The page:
China’s Stock Benchmark Falls Back to Key 5,000 Support Level
(Bloomberg) -- China’s equity benchmark edged back toward its 2021 low, briefly piercing through a key support level as traders sold everything from electronic cigarette stocks to raw-materials firms amid broader concerns over earnings and valuations.
The CSI 300 Index fell 1% to close at 5,009.25 points, extending its decline from this year’s peak to nearly 14% just days after the benchmark notched its longest weekly losing streak since early 2016.
The gauge pared losses near the close after dipping under the 5,000 point support level, a threshold it last settled below a day after the market fell into a technical correction. Foreign investors sold a net $1.1 billion worth of mainland stocks through trading links, the most since March 8. Traders said they were concerned about earnings growth not living up to the expectations that drove a buying frenzy before the Lunar New Year break.
Credit Suisse Group AG analysts added to the grim outlook after they downgraded Chinese stocks to underweight from market weight, citing slower earnings growth and expensive valuations. The brokerage had slashed its view on China to market weight just a month prior.
“China now looks expensive on a number of metrics,” analysts including Dan Fineman and Kin Nang Chik write in a note. “China should suffer a bigger payback than most markets from temporary gains the pandemic delivered.”
The tumble for China’s once world-beating stock rally highlights just how quickly once-loved and favored sectors can fall from grace when regulators deem that the markets are running too hot. China’s securities regulator warned over the weekend about the risks of so-called “hot money” flows, or capital inflows fueled by the economy’s strong recovery and higher interest rates.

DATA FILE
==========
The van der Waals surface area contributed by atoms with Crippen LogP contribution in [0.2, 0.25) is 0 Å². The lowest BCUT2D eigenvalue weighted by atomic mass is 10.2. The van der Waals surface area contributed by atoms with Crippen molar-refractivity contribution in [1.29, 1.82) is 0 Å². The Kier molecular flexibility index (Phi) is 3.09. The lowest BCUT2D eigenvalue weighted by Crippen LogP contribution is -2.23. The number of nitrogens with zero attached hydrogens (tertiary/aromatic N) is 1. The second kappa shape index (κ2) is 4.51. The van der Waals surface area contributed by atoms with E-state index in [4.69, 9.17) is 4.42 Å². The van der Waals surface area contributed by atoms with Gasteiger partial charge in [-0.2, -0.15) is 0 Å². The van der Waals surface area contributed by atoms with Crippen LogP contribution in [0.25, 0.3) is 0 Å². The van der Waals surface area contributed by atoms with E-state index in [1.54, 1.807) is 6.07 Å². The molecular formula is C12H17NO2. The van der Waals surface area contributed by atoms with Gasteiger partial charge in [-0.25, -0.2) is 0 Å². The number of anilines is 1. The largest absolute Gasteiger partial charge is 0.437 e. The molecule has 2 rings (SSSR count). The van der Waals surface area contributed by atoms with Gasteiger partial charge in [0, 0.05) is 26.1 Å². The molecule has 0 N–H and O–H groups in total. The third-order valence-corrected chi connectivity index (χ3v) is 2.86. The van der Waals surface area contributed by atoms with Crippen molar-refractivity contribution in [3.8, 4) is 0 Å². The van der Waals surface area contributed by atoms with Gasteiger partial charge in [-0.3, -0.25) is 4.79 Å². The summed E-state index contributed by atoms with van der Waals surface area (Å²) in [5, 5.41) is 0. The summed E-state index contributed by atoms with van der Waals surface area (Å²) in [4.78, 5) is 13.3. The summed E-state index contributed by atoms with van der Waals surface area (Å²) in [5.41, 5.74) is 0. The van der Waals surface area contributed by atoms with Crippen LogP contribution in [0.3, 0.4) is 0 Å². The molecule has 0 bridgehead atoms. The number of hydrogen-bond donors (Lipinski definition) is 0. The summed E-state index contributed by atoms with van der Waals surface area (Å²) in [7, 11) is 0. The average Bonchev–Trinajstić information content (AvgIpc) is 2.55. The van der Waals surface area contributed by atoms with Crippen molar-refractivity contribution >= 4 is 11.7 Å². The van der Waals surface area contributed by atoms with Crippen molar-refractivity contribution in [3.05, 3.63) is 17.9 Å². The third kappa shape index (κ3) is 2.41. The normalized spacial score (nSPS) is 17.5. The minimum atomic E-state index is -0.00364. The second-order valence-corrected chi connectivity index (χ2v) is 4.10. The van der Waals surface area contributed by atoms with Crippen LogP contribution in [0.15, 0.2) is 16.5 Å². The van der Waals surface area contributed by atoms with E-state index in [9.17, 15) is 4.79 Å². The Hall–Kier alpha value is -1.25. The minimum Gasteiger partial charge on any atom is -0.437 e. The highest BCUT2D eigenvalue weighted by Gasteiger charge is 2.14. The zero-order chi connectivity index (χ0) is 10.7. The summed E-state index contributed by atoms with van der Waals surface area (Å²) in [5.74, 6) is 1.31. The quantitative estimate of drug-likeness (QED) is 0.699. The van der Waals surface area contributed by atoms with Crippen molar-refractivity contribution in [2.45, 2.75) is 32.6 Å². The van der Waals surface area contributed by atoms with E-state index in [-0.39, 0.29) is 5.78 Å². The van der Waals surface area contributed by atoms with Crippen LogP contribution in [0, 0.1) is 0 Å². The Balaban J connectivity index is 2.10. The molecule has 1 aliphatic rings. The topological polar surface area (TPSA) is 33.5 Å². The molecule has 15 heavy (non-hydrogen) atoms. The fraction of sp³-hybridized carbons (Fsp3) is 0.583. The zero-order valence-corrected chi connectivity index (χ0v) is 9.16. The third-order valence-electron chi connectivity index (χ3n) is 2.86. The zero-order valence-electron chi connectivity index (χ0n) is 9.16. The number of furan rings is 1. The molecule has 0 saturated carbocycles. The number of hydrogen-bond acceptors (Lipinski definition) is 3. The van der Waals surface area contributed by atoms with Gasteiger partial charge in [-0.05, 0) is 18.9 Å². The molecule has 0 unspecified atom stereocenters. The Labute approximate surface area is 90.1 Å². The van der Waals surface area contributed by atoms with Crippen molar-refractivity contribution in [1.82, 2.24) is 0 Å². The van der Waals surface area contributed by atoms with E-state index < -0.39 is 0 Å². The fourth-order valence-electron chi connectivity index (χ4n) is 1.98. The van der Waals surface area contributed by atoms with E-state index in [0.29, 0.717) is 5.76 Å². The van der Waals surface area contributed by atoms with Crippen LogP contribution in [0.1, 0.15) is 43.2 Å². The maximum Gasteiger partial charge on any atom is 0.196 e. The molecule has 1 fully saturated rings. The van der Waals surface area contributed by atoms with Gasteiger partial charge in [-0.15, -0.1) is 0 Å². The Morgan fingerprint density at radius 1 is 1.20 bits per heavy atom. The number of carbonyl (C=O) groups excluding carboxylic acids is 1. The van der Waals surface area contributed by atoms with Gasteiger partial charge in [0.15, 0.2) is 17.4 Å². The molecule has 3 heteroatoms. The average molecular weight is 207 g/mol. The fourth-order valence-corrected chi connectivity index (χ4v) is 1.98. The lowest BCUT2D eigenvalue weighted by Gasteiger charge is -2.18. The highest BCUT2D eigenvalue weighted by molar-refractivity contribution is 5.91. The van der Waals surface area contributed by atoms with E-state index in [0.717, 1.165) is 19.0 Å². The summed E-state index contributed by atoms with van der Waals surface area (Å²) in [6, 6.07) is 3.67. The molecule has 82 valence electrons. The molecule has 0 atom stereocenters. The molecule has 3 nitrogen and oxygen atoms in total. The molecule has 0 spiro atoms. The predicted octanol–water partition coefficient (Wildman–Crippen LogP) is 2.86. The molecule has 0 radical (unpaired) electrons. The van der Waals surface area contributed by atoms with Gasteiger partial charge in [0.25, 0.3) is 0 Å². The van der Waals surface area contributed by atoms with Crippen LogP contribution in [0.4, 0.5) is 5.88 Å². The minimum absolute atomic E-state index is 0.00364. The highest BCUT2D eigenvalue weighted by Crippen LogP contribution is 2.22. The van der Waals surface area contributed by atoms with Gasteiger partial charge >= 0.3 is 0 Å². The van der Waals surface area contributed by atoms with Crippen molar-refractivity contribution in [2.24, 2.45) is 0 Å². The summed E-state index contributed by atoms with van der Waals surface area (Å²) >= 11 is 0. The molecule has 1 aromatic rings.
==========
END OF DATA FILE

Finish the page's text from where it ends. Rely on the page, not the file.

That kind of money could endanger the healthy development of markets and should be strictly controlled, said Yi Huiman, chairman of the China Securities Regulatory Commission.
Eve Energy Co., which makes lithium batteries used in e-cigar devices, tumbled 16%, the most on record. Draft measures issued late Monday by China’s Ministry of Industry and Information Technology that extends regulations for the e-cigarette sector sent related shares falling, including Hong Kong-listed Smoore International Holdings Ltd. and China Boton Group Co.which slumped by at least 23%.
Raw materials stocks including Lomon Billions Group Co. and Aluminum Corp of China Ltd. were among some of the biggest decliners in the CSI’s subgauge after aluminum futures prices dropped by the daily limit on speculation that China may release some of its state reserves.
Still, some analysts say the recent slide has upside. While the drive lower was on concern over more aggressive monetary and fiscal policy tightening, according to a BlackRock Investment Institute report, the weakness may offer an “attractive entry point”.
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